- Global Competitiveness
Frank Verrastro: Energy Policy: What We Need To Talk AboutOctober 30, 2012
The director of the Energy and National Security Program at CSIS sounds out the semantics on U.S. energy policy.
As the political rhetoric surrounding U.S. energy “independence” heats up, it is worth pointing out a few things to help provide much needed context. After all, there are plenty of things at play here in the coming months and years—resource access and regulatory policy, fuels choices, infrastructure build out, industrial policy, imports and exports, tax and investment decisions, the role of nuclear, subsidies for alternatives, efficiency priorities, SPR policy, environmental concerns and the use of energy as a geopolitical or foreign policy tool.
For starters, the United States is already over 80 percent (up from 70 percent a decade ago) self-sufficient when it comes to energy production and use. We are routinely described as the Saudi Arabia of coal, and have the largest nuclear fleet in the world. We are the world’s largest natural gas producer and the third-largest oil producer. Renewables account for roughly 10 percent of our energy mix and we have in place a variety of efficiency standards, mandates and incentive programs. That said, our transportation fleet is more than 94 percent dependent on liquid fuels, mostly petroleum based, and as oil is a globally traded commodity, changes in worldwide supply and demand consequently impact U.S. consumer prices.
In an attempt to limit that impact, we have routinely looked to conservation, fuel switching, and CAFE standards to alter the demand curve; and to incentives, access, technology improvements, alternative fuels and higher prices to stimulate additional supplies. Projections indicate that we will be a net exporter of natural gas (and possibly oil) in the not too distant future.
Last year, fossil fuels (coal, oil and natural gas) accounted for roughly 80 percent of global energy consumption. Renewables, including nuclear, made up the rest. And while the growth in solar and wind has been enormous, the base remains small and intermittency and infrastructure challenges remain large.
And this phenomenon is creating a new American energy reality, allowing the nation to increasingly become more energy self-sufficient.
But realizing this vision requires that policymakers successfully tackle a number of complex issues. Here are what I believe are the most important:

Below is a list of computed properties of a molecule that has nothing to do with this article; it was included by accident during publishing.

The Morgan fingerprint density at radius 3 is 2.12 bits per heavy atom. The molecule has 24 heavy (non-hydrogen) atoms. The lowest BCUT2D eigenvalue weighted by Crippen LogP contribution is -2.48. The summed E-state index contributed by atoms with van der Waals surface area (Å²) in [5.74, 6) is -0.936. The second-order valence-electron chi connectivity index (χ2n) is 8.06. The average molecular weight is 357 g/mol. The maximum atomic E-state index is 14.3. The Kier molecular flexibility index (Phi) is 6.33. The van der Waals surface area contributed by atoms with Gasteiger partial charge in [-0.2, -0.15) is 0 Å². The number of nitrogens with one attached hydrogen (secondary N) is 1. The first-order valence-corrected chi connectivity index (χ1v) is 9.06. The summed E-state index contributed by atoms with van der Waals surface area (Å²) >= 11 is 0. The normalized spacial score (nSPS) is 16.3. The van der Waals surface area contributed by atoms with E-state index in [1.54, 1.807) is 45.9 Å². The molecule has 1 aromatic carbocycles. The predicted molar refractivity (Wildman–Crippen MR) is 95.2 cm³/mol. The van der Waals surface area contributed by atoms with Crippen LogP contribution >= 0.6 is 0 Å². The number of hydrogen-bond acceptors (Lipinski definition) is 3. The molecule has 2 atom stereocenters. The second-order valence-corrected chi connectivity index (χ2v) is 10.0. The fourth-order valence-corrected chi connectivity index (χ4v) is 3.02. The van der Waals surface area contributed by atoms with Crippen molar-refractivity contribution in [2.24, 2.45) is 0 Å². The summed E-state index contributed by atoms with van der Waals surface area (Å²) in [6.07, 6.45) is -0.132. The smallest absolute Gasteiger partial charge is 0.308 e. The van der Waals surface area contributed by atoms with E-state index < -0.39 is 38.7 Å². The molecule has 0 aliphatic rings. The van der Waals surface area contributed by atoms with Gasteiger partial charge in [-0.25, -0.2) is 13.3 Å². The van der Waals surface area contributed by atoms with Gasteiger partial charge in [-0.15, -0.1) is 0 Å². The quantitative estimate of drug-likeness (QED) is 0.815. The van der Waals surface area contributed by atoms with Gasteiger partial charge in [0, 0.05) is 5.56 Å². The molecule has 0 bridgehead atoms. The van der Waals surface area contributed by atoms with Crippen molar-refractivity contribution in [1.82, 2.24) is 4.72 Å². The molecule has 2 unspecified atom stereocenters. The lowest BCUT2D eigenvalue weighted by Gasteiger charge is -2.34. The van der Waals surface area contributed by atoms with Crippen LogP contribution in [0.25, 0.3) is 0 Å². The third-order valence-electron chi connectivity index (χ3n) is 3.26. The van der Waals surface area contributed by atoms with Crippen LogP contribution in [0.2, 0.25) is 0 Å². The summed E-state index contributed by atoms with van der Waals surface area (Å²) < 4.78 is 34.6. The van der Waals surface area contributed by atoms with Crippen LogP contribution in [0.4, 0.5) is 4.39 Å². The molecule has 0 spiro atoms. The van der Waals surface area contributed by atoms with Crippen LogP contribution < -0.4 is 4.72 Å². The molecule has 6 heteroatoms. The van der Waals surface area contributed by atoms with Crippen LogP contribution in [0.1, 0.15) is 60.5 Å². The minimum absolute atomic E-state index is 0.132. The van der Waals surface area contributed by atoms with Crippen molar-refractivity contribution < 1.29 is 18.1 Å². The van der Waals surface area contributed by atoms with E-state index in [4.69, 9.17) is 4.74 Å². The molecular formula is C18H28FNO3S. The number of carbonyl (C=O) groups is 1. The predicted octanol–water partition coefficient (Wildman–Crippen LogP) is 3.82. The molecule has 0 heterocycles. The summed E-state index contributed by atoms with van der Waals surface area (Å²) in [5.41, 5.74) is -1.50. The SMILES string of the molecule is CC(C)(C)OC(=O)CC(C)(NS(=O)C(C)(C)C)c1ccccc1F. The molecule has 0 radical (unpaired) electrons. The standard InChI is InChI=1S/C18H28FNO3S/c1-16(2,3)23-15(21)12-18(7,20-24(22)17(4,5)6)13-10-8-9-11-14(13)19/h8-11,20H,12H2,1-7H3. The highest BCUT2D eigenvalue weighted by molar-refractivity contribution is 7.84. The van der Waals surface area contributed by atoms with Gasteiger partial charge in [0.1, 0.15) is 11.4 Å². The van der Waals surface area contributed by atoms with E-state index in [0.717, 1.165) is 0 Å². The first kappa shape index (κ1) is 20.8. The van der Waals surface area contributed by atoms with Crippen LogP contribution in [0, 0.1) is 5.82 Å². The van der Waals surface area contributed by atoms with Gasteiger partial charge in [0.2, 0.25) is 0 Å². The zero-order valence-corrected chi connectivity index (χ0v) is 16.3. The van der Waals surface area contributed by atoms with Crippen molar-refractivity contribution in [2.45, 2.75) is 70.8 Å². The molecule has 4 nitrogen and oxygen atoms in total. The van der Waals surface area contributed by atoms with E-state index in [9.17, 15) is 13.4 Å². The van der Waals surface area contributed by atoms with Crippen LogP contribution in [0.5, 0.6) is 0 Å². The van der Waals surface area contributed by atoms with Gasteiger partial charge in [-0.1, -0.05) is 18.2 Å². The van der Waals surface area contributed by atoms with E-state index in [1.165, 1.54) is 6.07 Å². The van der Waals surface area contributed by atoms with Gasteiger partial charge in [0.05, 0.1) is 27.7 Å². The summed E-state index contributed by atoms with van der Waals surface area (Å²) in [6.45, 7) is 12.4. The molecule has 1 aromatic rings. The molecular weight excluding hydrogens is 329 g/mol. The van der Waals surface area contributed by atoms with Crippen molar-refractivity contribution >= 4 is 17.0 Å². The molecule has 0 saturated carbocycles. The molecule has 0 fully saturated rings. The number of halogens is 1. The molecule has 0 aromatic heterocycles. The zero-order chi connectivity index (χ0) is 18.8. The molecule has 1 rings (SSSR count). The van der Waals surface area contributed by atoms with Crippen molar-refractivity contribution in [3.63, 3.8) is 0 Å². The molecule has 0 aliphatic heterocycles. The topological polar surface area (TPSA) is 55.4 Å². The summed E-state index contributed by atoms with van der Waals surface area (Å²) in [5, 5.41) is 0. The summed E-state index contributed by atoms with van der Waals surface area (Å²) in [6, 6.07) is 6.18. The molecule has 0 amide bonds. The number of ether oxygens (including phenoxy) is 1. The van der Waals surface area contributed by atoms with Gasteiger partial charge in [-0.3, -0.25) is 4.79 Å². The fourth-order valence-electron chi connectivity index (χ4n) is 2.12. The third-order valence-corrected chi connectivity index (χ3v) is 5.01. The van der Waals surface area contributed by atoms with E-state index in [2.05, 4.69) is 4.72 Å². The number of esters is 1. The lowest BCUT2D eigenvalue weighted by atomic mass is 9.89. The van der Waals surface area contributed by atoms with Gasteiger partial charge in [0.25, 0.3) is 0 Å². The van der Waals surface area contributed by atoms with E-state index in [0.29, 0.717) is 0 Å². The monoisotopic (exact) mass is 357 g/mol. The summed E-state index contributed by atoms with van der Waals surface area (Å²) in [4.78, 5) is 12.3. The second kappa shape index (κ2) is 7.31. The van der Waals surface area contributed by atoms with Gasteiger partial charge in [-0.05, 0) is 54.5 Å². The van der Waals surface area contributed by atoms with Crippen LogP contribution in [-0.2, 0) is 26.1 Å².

Resource access and development policy: The United States is resource rich when it comes to energy forms, so the issue here is how much do we make available for development, at what price, over what period and under what type of regulatory regime?
Infrastructure build out: This is a key consideration for realizing the benefits of the current boom in unconventional oil and gas development. Crude oil needs to get to refiners and natural gas to utilities, industrial customers, processors and other end users. That requires pipeline interconnects and new midstream infrastructure and involves permits, environmental assessments and managing “above ground” impacts of local communities through which pipes and railways travel.
Fuel choices and the use of mandates and incentives: Power generation, industrial uses, feedstocks, transport and heating/cooling account for the bulk of domestic energy usage. With ample new supplies of fossil fuels on the horizon, policymakers will be confronted with the choice of how and whether to employ federal tools (e.g., subsidies, mandates, incentives, etc.) to stimulate fuel diversification choices and support nascent industries, an especially tricky proposition in an era of reduced federal budgets, but one which needs to be discussed in the context of near and longer term diversification and cleaner future fuels and transport options.
Export policy for oil and gas: With the projected influx of both lighter domestic crudes and Canadian oil sands, Gulf coast refiners will be pressed to match incoming crude quality with existing processing equipment and product demand needs.
The management, composition and use of the SPR: As we approach an era of oil self-sufficiency or limited import exposure, reexamining the utility, size, composition and use of the Strategic Petroleum Reserve (along with a series of other statutes and policies conceived in time of markedly different circumstances) is also warranted.
Reconciling the perpetuation of fossil fuels with climate needs: So far, we seem to be, except on the margins, in an “either-or” debate. But achieving a truly sustainable and secure energy future while preserving quality of life standards requires that we confront this issue head on in a clear-eyed way.
The ability to access these enormous unconventional resources has produced significant economic and security benefits, but also exposed some considerable risks and challenges. Ingenuity and technology, well timed investment and research can help mitigate some of these adverse impacts. However, responsible development, prudent policy and effective regulation can together provide the framework for allowing this development to move forward in a way that affords us the breathing space to develop and dispatch the next generation of cleaner burning/lower carbon fuels.
Frank A. Verrastro is senior vice president and director of the Energy and National Security Program at the Center for Strategic and International Studies in Washington, D.C.
This is an edited version of an article that first appeared at CNN’s Global Public Square and is reprinted with permission from CSIS. To read the original version, click here.